Which Doors Lead to Where? How to Enhance Access to Mental Health Service: Barriers, Facilitators and Opportunities for Canadians’ Mental Health

The report is the result of a significant effort by a broad cross-section of Canadian health care stakeholders. In October 2010, the Mental Health Table Forum hosted 80 delegates including health care providers, government representatives, consumers of mental health care, as well as organizations representing consumers and providers of care and other NGOs. The purpose of this meeting was to explore issues and perspectives relevant to advancing mental health promotion and front line mental health care delivery in Canada.

Access to health services is a key issue for Canadians and governments at all levels. Providing timely access to high-quality health care by reducing wait times for assessment and treatment is rightly one of the top priorities for health care policy-makers in Canada. Health care priorities need to include a focus on mental health; namely the mental health conditions, like anxiety and depression that affect 1 in 5 Canadians annually as well as the psychological factors that affect how well people maintain their health and manage their illness.

The report provides a synthesis of the working group discussions and the recommendations made by the delegates in attendance about how Canada can do a better job funding mental health services and supports and making them accessible to Canadians.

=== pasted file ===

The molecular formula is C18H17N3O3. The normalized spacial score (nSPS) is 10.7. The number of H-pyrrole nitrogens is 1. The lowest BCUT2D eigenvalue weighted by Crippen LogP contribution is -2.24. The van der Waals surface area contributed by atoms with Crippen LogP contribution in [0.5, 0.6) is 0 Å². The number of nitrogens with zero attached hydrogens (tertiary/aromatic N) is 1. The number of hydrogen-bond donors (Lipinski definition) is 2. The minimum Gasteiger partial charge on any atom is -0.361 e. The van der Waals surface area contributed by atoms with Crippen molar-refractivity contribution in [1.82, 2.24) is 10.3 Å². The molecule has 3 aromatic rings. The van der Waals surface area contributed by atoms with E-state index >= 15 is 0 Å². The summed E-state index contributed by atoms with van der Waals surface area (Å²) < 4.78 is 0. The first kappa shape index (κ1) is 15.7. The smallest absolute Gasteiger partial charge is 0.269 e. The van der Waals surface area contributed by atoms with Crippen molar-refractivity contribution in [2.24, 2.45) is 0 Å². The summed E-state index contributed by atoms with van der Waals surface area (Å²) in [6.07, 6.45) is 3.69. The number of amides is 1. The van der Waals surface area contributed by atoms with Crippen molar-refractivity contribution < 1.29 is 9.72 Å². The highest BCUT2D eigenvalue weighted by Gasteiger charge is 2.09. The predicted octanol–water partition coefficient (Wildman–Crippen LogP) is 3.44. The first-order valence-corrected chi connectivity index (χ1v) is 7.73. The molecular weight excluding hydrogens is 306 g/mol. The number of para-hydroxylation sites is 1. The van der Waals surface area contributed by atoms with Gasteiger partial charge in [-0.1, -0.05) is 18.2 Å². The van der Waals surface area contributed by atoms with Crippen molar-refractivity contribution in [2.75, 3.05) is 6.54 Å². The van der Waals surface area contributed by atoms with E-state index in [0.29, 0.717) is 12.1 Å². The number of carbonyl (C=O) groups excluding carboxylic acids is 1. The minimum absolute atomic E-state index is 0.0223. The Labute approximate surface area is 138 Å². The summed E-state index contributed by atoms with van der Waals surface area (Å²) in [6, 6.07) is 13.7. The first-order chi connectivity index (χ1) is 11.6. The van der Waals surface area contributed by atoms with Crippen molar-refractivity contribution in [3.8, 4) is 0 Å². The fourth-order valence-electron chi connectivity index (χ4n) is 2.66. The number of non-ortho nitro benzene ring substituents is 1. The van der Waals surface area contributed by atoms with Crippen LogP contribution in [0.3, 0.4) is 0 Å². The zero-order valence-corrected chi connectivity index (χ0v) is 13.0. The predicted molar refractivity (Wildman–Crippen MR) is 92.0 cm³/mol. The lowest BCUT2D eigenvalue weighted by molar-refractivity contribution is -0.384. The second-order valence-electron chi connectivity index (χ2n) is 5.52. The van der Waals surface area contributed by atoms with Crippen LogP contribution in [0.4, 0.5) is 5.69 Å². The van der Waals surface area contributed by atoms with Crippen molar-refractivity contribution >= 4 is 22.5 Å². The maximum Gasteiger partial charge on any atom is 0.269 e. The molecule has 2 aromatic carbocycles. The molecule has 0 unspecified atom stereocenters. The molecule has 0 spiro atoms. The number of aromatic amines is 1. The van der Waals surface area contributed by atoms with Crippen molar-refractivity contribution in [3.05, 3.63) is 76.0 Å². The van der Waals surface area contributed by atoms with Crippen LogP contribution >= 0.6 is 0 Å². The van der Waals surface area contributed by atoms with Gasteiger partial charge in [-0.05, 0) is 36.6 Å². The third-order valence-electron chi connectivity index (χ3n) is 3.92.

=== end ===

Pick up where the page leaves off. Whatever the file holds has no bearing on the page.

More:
The recommendations centered around eight key themes:

  • Review and improve funding models to ensure access to necessary services and supports.
  • Establish national standards for mental health care and develop standards for wait times for mental health services and supports.
  • Develop and maintain systems that respond to consumer need and facilitate efficiency and effectiveness.
  • Enhance organization, integration and collaboration with stakeholders across all concerned sectors.
  • Include consumers at the decision-making table.
  • Enhance mental health promotion, prevention and early identification by increasing mental health literacy and reducing stigma.
  • Train health care providers to work collaboratively and to respond to needs of populations within a system that supports collaborative practice.
  • Advocate for legislative change to enhance access and achieve parity for mental health treatments.

As you will see, this report presents a comprehensive overview of the opportunities and the challenges facing the mental health community in Canada today. With the renewal of the federal-provincial health care transfer arrangements only two years away, now is the time to bring mental health to the forefront of health care discussions. This report and its recommendations can facilitate health care discussions that acknowledge the millions of people in this country who have mental health issues but for whom accessible and affordable services and supports are critically lacking.